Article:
I listened to NPR yesterday (91.5 from Miami) and it was astonishing how parochial, how community-radio-like the national network sounded. They were all excited and aroused by the storm in their own backyard. Similar winds and floods down here produce a yawn from the hardened newscasters in the nation's capital. Sods. Still I suppose there is a reason people still ask how we poor convicts manage hurricanes on our tiny lumps of rock cast into the middle of this big warm ocean like errant hurricane bait chumming for wind. It seems to me, considering the recent major quake in British Columbia, fires and drought across the US and now snow to blanket West Virginia while frigid winter is already shriveling testicles in Alaska, these funny little islands are doing quite well so far in the awful weather stakes. My wife goes back to California next week for a wedding and more than anything she will bitch about how cold and damp beautiful San Francisco is. Lucky her, she gets real Mexican food and superb Indian and Chinese cuisine while I'm stuck here with Cuban bread and palomilla steak if I want to go "ethnic". I just hope an earthquake or a mudslide or a forest fire don't get her while she's away from the safety of the Florida Keys where eighty five degrees is the forecast high all next week.

 

Monday, October 29, 2012

The Railway Condos And Noblesse Oblige

To look at them these condos look pretty much standard mass produced housing for the masses.

They are actually the product of Historic Tours of America's housing for workers worries. It's been clear to Ed Swift principal (or "principle" if you read their grammatically wobbly website) of Workforce Housing along with his two sidekicks that to get people to work in Key West they will need housing (not pay apparently) that meets their needs. So various corporate-socialistic worker housing complexes have started appearing, and very nice they are too. Meridien West on Stock Island is a massive, well thought out example supposedly to be joined by Meridien East at some future date.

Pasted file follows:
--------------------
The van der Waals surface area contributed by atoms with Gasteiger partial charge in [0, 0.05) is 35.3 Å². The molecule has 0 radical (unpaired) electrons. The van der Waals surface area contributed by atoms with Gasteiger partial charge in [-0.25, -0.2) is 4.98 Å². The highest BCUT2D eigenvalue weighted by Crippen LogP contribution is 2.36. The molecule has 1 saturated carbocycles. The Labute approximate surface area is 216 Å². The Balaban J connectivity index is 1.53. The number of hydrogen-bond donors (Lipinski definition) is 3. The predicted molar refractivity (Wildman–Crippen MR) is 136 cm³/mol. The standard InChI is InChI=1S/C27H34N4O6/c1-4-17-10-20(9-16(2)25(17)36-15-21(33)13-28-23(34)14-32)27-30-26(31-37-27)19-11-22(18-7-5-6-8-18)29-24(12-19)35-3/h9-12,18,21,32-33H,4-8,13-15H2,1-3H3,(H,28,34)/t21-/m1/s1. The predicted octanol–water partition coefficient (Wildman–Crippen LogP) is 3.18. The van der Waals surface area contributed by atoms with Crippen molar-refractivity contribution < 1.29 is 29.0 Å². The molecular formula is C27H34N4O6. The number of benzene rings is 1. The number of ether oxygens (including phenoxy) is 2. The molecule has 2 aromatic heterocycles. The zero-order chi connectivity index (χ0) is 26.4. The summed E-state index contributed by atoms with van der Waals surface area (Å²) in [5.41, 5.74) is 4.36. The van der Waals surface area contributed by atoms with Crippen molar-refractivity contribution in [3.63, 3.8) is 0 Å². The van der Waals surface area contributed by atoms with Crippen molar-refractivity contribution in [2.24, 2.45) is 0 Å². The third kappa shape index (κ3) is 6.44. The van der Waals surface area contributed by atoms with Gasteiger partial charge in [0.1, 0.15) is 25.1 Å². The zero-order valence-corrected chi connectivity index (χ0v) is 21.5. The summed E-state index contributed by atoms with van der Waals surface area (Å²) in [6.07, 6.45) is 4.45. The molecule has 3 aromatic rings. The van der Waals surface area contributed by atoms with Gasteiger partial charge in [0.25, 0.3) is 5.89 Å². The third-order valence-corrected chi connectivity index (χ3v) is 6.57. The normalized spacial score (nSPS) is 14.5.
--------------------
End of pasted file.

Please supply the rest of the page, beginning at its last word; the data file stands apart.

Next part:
"Affordable" in Key West is a bizarre concept whe you consider an affordable home would be priced between $175,000 (very low) to a quarter million dollars for a two bedroom free standing rabbit hutch in a complex somewhere. Move Up North and that sort of money will get you a nice home in a nice neighborhood unless you're in the Hamptons or Mill Valley.

These condos are nicely located close to down town attractions and they are well landscaped. I like them a lot, and I have two friends who rent here and they tell me they are very happy in their unit.

It isn't pure altruism that got these condos built because they are an affordable "offset" for the massively expensive Steam Plant condos across the landscaping. The thing about Ed Swift and he has tons of detractors as all succesfull people do, is that he has an interest in the history of his home town and to some extent the future of his town. Te other it developers, the Spottswoods do not exhibit any interest in either. The obligations of nobility stop with Ed Swift unfortunately.